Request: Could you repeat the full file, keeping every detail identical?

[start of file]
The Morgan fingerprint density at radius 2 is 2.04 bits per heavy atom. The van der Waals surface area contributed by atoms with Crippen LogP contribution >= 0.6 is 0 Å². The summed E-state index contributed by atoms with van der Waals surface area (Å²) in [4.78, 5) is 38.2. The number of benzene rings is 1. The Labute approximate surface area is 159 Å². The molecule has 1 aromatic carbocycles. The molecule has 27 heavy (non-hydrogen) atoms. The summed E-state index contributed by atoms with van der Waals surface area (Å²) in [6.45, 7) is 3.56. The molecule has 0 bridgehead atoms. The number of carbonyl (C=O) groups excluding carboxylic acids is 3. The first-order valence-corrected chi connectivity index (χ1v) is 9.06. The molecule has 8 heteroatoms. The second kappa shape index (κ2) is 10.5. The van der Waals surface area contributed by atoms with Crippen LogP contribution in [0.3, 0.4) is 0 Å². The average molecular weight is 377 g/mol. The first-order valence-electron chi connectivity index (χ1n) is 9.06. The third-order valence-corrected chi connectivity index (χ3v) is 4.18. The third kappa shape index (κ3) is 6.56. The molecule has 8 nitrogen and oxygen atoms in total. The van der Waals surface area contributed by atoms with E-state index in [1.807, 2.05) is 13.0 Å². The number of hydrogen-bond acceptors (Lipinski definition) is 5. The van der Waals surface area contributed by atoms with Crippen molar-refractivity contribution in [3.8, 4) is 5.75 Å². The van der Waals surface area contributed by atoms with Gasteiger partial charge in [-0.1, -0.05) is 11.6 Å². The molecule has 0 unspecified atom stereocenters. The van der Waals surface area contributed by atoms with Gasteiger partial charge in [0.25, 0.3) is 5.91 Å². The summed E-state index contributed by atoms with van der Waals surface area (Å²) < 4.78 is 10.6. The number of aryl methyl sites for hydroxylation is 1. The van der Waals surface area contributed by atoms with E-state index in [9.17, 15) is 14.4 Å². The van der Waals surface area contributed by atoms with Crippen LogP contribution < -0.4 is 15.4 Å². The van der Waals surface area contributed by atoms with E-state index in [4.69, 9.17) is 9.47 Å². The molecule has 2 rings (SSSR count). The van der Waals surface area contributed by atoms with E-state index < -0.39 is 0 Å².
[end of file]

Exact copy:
The Morgan fingerprint density at radius 2 is 2.04 bits per heavy atom. The van der Waals surface area contributed by atoms with Crippen LogP contribution >= 0.6 is 0 Å². The summed E-state index contributed by atoms with van der Waals surface area (Å²) in [4.78, 5) is 38.2. The number of benzene rings is 1. The Labute approximate surface area is 159 Å². The molecule has 1 aromatic carbocycles. The molecule has 27 heavy (non-hydrogen) atoms. The summed E-state index contributed by atoms with van der Waals surface area (Å²) in [6.45, 7) is 3.56. The molecule has 0 bridgehead atoms. The number of carbonyl (C=O) groups excluding carboxylic acids is 3. The first-order valence-corrected chi connectivity index (χ1v) is 9.06. The molecule has 8 heteroatoms. The second kappa shape index (κ2) is 10.5. The van der Waals surface area contributed by atoms with Crippen LogP contribution in [0.3, 0.4) is 0 Å². The average molecular weight is 377 g/mol. The first-order valence-electron chi connectivity index (χ1n) is 9.06. The third-order valence-corrected chi connectivity index (χ3v) is 4.18. The third kappa shape index (κ3) is 6.56. The molecule has 8 nitrogen and oxygen atoms in total. The van der Waals surface area contributed by atoms with E-state index in [1.807, 2.05) is 13.0 Å². The number of hydrogen-bond acceptors (Lipinski definition) is 5. The van der Waals surface area contributed by atoms with Crippen molar-refractivity contribution in [3.8, 4) is 5.75 Å². The van der Waals surface area contributed by atoms with Gasteiger partial charge in [-0.1, -0.05) is 11.6 Å². The molecule has 0 unspecified atom stereocenters. The van der Waals surface area contributed by atoms with Gasteiger partial charge in [0.25, 0.3) is 5.91 Å². The summed E-state index contributed by atoms with van der Waals surface area (Å²) < 4.78 is 10.6. The number of aryl methyl sites for hydroxylation is 1. The van der Waals surface area contributed by atoms with E-state index in [9.17, 15) is 14.4 Å². The van der Waals surface area contributed by atoms with Crippen LogP contribution < -0.4 is 15.4 Å². The van der Waals surface area contributed by atoms with E-state index in [4.69, 9.17) is 9.47 Å². The molecule has 2 rings (SSSR count). The van der Waals surface area contributed by atoms with E-state index < -0.39 is 0 Å².